The word “story” is defined as “an account of past events in someone’s life or in the evolution of something.” I think about this a lot when I travel and speak: How does our story evolve, change and become? How do we ask questions, and what happens when our questions change over time?
If a story is meant to evolve, then so are we. We get to examine our own stories and ask those questions; we get to acknowledge the ways we’ve changed over the years.
“If we understand how we got here, then we understand all that went wrong.”
But often, this can be painful. The pain is why many of us choose not to go deeply into the work. If we understand how we got here, then we understand all that went wrong. We understand how people who should have loved us well didn’t. And we understand how institutions that should have protected us chose not to.
It’s why so many of us go to therapy or find chosen family in order to love and be loved out in the world. I think of my queer kin, who fight again and again to exist in spaces where they are loved just as they are.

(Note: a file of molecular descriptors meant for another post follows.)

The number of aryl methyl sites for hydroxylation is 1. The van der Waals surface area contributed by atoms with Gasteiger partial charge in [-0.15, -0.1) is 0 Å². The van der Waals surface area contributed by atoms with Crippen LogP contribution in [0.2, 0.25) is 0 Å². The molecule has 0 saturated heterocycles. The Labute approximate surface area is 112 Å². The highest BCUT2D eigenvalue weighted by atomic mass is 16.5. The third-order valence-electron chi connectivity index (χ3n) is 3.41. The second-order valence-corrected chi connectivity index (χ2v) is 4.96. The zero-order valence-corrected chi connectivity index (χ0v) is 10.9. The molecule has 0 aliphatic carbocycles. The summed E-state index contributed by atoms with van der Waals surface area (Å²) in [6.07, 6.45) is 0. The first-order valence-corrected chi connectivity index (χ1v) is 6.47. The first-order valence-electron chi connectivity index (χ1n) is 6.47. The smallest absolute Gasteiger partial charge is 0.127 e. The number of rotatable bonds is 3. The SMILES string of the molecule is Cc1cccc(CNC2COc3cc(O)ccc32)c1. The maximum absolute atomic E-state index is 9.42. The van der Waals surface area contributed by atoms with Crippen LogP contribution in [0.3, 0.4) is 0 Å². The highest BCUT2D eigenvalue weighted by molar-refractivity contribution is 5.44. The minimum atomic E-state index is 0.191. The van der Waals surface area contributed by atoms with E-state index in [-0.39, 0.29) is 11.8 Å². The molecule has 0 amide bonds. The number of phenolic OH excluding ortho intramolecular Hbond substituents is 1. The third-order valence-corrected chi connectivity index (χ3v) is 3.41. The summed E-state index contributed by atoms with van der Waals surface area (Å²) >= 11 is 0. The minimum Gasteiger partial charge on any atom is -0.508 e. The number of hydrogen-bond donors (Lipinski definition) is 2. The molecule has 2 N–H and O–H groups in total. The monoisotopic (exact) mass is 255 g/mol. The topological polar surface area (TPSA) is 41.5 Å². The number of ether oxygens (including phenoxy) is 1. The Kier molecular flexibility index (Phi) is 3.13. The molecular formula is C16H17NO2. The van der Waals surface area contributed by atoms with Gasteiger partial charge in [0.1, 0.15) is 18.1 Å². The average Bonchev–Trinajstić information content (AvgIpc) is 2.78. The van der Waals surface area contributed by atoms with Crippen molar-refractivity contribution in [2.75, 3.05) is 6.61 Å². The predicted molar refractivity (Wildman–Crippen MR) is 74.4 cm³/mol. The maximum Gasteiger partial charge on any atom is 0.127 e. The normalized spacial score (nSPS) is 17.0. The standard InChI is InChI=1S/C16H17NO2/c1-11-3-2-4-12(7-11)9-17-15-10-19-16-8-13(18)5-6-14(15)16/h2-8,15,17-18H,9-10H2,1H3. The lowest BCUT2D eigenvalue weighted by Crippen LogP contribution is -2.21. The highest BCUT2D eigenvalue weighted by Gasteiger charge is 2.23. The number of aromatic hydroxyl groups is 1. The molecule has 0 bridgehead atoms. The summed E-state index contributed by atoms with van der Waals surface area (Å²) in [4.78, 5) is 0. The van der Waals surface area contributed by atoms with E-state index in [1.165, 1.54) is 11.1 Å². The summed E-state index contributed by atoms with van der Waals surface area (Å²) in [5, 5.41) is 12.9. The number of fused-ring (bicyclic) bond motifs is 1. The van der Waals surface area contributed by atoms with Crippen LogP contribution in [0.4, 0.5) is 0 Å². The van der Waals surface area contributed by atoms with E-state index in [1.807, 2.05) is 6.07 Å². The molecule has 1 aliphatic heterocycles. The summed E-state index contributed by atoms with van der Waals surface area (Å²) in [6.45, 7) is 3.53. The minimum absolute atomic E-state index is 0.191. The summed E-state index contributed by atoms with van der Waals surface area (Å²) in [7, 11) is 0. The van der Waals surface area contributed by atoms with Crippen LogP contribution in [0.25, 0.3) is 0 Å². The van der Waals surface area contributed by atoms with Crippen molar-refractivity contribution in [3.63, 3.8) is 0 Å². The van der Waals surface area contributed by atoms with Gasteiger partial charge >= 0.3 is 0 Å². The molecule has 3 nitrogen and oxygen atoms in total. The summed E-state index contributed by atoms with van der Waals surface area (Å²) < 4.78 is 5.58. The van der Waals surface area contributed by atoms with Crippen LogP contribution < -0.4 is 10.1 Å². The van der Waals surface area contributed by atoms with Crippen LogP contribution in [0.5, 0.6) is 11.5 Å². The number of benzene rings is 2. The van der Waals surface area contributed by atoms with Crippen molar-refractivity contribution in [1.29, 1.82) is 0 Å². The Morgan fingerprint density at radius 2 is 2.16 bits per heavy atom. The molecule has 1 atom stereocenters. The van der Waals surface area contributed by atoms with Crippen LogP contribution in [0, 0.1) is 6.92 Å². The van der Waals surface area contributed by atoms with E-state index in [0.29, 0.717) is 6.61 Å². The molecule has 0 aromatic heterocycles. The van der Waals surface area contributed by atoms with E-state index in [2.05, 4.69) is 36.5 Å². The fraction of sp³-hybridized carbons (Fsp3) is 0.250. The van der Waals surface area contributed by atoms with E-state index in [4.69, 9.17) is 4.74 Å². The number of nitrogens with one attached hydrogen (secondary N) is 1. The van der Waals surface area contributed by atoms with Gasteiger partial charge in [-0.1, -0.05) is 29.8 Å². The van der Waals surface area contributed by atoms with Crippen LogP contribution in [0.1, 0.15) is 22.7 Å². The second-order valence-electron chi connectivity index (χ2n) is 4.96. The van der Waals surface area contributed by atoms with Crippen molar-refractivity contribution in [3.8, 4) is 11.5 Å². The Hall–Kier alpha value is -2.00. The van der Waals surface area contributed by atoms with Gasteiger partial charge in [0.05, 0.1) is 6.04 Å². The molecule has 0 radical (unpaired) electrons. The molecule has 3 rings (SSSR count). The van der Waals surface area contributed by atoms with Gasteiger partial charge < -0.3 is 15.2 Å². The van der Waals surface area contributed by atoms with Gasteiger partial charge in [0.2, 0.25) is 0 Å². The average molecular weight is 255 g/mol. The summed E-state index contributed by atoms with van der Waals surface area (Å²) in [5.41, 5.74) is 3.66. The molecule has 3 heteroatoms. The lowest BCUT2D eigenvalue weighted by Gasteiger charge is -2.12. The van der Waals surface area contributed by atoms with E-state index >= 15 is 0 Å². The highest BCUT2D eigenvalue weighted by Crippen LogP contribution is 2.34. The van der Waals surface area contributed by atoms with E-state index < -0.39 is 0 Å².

Julie Rodgers writes about this so viscerally in her book Outlove. She asks, “What’s a queer person to do in that situation, when the only people we’ve ever known and loved believe our love is disordered and our bodies are broken?”
What do we do when we realize the status quo of our religion, our country, our families or our institutions is to shame those who are queer, trans, indigenous, Asian, Black, Latinx, poor, Jewish, Sikh or anything else considered “other” to them? Either we disappear into the toxicity of assimilation completely (or as much as is allowed by society), or we begin to untangle the horrible webs of hate that have for years made us hate our own beloved bodies and experiences.